Film review: ‘Point Break’ is Greenpeace

Film review: ‘Point Break’ is Greenpeace on Red Bull
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Ericson Core’s version of Kathryn Bigelow’s 1991 cult surfing-themed Point Break is on a completely different wavelength, but that could simply be because the remake isn’t even trying to compete with the effortlessly cool original. Core’s very earnest and humourless movie is aimed at fans of extreme sports and addicts of viral videos featuring impossible and death-defying feats. The 114-minute thriller aims to evoke nothing more than a “did-you-just-see-that” reaction. Motorcross drivers, wingsuit fliers, surfers, free rock climbers and snowboarders all line up to present heart-stopping and fabulously performed stunts that defy gravity, physics and, at times, logic.

The film wobbles precariously on terra firma, and doesn’t quite know what to do with its supposed real heroes or its preposterous plot. But at least Core has chosen his actors well: like in Bigelow’s thriller, both Luke Bracey (playing Utah) and Edgar Ramirez (as Bodhi, played by Patrick Swayze in the older production) are attractive tattooed and well-muscled specimens of manhood. Ramirez, the better actor of the two, makes a magnetic Bodhi, even if his mission is strange, to say the least: he is a Greenpeace activist with Red Bull in his veins. Bodhi is following in the footsteps of a Japanese eco-terrorist who has worked out an eight-fold path to enlightenment that involves being one with the forces of nature through the route of extreme sports. Each sport is supposed to be an ordeal, but that’s like saying that you watch the Matrix movies to learn about Buddhism.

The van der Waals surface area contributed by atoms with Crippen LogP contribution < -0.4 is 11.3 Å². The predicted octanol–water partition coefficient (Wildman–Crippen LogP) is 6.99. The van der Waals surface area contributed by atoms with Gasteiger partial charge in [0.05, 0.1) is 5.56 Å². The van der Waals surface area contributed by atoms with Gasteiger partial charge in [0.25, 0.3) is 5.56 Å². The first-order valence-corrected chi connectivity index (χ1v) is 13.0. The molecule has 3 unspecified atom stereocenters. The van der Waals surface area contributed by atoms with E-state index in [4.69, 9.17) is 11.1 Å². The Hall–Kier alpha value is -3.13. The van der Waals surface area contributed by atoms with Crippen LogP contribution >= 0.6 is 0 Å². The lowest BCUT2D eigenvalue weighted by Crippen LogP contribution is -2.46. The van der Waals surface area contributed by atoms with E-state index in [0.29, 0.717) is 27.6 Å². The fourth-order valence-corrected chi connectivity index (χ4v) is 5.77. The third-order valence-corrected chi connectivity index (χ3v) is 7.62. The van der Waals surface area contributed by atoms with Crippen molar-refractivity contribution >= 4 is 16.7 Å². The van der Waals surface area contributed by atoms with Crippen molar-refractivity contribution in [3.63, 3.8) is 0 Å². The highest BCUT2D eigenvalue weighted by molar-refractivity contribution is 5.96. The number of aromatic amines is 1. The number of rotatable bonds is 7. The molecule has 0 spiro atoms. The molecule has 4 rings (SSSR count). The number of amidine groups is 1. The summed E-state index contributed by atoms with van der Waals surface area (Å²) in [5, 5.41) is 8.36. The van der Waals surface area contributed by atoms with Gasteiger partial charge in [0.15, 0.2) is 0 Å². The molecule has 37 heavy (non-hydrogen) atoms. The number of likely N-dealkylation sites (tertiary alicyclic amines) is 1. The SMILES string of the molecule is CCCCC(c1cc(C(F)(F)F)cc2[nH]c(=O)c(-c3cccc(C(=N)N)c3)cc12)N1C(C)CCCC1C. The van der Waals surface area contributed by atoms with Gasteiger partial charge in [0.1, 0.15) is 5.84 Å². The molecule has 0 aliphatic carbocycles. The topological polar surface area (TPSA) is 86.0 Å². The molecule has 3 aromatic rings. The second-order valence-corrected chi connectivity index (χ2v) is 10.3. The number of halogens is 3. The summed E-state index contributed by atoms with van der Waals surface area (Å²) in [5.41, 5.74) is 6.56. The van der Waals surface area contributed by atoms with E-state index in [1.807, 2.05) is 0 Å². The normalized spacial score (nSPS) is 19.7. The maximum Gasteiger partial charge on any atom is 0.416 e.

Utah stumbles into this world from the edge of a cliff where we first meet him, waiting to drive his bike towards either permanent paralysis or glory. Utah makes it across the chasm, but his buddy doesn’t. Months later, a guilt-ridden Utah has left the world of extreme motocross behind him and is interviewing for a job at the Federal Bureau of Investigation. His boss (Delroy Lindo) tells him that if he wants to prove himself, he should use his previous experience to crack the daredevil theft of diamonds from a seemingly impregnable high-rise. Without any clues, Utah divines that the group is following the eight-fold path. He soon meets Bodhi on the crest of a wave, and it is love at first sight.

The original Point Break featured a cornball romance between Keanu Reeves’s Utah and the spiky-haired Lori Petty, and there is a token female in the new movie too, but the real sparks fly between Bodhi and Utah as they test the limits of endurance and their trust for each other. The movie flounders when it’s not in mid-flight, and the absence of memorable dialogue or sexiness, both of which were plentiful in Bigelow’s film, means that we can’t wait for Bodhi and his band of hirsute seekers to gather at the edge of something – a cliff, a rockface, the ocean – and defy the laws of nature. Every time they get back to earth, the pointlessness of this remake reaches breaking point.